Section 3: Legal Instructions - Noncompensable ItemsAnchor: #i1004044
On a proposed partial acquisition for transportation purposes, the appraiser is to be advised that his/her analysis and report shall give no consideration to any damaging element, such as the exercise of the state’s police power, which may result in personal damages suffered by the owner. This is a sovereign power of the state, and resulting personal damages are classified as damnum absque injuria, which means damage without violation of a legal right. Examples of such personal damages are loss in traffic volume, loss of income, change in direction of traffic flow, circuity of travel, and project influence. This also includes the denial of the right to cross an existing highway from one part of a property to another unless there is an existing retained right. Any one of such elements could result in a material loss to a business, but remain as a personal loss suffered by the owner. This loss in value is usually caused by the effect of the overall project on the neighborhood rather than by the acquisition of a portion of the property.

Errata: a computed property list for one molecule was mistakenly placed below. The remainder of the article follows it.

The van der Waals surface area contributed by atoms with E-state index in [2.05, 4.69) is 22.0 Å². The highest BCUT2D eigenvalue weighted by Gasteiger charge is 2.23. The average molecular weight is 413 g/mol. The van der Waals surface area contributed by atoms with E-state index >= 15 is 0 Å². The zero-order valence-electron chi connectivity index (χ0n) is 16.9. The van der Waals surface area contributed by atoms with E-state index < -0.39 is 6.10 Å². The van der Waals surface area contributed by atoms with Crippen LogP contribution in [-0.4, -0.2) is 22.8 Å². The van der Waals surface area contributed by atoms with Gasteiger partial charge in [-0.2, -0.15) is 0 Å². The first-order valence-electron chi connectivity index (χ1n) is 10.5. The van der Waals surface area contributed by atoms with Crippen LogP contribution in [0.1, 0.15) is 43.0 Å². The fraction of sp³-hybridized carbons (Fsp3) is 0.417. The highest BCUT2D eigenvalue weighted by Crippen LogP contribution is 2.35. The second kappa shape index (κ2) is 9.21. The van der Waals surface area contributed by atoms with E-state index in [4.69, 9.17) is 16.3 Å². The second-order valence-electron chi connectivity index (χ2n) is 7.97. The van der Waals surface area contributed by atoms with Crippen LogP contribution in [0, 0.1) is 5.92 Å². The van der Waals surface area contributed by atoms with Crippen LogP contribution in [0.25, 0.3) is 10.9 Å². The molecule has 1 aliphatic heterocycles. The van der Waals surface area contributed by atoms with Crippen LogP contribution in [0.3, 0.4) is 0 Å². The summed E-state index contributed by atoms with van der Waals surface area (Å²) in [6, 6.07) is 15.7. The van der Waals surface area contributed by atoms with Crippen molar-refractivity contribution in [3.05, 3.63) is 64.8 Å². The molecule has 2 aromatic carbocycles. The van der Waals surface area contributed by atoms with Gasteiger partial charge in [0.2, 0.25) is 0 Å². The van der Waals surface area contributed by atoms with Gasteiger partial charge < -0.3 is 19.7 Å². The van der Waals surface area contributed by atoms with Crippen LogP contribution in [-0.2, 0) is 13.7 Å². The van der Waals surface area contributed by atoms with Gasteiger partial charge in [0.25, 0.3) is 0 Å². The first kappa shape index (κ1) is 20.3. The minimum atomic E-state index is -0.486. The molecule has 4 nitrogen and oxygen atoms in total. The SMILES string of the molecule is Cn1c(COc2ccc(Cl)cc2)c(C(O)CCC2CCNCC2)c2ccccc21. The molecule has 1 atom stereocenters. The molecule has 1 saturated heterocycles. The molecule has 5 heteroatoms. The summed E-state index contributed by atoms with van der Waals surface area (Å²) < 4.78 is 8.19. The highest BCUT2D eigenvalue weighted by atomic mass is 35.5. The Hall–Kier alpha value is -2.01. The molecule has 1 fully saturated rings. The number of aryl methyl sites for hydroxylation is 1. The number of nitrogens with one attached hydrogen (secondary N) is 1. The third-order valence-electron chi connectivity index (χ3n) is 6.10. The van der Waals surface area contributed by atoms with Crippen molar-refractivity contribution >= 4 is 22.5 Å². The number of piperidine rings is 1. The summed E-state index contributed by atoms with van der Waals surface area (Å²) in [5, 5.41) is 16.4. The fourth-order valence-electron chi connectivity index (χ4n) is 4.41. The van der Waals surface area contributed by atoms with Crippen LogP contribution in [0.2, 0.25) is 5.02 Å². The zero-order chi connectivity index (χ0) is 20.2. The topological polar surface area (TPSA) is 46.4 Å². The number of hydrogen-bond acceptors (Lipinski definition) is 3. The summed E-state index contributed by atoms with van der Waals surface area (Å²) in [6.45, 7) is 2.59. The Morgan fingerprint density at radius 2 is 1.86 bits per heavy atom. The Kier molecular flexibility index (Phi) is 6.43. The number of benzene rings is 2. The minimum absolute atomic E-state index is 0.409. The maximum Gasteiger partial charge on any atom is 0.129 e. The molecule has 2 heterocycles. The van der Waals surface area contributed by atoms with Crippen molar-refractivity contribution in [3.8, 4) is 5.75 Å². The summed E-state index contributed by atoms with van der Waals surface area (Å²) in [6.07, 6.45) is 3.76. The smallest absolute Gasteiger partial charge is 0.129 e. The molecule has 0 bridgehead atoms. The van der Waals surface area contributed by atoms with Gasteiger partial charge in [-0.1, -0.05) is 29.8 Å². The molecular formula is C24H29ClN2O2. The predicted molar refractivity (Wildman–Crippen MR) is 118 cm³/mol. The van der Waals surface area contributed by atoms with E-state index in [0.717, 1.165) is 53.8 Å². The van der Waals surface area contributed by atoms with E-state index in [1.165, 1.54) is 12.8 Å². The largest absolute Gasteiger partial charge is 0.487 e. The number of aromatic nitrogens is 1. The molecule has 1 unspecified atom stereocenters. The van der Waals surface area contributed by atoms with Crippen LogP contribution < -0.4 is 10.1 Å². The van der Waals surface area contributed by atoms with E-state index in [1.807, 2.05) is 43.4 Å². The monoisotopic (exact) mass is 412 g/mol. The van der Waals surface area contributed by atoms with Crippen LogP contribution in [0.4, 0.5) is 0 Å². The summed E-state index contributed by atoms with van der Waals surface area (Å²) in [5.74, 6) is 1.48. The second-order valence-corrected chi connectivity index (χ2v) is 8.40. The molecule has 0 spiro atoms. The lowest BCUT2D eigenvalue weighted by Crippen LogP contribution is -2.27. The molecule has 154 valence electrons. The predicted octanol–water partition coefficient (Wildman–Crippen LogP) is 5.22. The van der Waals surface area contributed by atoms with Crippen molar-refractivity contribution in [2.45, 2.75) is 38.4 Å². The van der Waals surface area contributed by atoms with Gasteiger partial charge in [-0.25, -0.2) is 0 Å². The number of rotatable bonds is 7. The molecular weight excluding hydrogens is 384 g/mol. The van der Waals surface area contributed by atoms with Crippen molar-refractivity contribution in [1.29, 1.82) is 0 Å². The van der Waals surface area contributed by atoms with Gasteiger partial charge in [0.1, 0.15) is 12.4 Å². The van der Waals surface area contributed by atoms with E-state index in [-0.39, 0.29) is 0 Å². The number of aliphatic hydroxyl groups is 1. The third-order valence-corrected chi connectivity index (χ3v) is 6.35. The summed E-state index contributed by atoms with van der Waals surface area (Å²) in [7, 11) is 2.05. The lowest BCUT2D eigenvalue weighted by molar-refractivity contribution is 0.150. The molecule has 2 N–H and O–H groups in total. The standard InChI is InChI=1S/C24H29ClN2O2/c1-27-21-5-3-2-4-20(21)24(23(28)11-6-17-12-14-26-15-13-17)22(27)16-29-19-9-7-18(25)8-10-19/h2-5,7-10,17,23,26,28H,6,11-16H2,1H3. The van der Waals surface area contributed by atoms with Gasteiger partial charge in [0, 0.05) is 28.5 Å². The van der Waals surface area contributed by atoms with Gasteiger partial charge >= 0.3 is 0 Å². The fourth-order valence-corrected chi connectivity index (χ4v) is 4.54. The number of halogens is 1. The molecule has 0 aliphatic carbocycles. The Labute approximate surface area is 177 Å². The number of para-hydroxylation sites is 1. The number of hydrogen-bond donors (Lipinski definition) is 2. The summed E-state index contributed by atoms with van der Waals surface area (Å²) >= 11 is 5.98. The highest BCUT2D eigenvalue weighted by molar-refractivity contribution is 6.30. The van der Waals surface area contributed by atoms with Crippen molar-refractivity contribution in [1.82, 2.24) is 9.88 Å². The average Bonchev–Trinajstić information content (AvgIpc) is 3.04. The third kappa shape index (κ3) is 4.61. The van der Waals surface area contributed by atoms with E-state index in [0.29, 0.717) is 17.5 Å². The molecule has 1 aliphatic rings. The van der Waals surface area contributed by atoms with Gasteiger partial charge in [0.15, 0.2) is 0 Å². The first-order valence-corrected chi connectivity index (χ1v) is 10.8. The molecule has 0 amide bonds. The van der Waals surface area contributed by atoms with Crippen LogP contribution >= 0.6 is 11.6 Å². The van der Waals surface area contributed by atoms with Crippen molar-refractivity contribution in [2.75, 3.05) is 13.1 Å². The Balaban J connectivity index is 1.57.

In addition, no damage shall be considered to result from any element creating an annoyance or inconvenience to the owner personally. Prime examples of such elements are the existence of noise, fumes, or dust or the loss of light, air, or view.
Damages attributable to noise, dust, increased traffic, or other temporary inconveniences incident to the construction of the highway are non-compensable [Felts v. Harris County, 915 S.W.2d 482 (1995)]. Generally, traffic noise from highway operation is considered to be a “community damage” therefore not constitutionally compensable [Felts]. The burden is on the landowner to establish that:
- Anchor: #WORFILGQ
- in a particular case, the effect of traffic noise rises to the level of a special and peculiar injury suffered by the landowner; and Anchor: #UEEHJOIC
- the nature of the damage, the effect upon various portions of the tract, and the relationship of the same to market value.
The matter of whether an assessed damage is compensable presents a particular dilemma to the appraiser. Since this is a legal rather than an appraisal matter, the appraiser should request legal instructions. While his/her personal opinion may not be in agreement with such instructions, the report must be in accordance with them, and the resulting value is “subject to legal instructions” rather than an “instructed value.”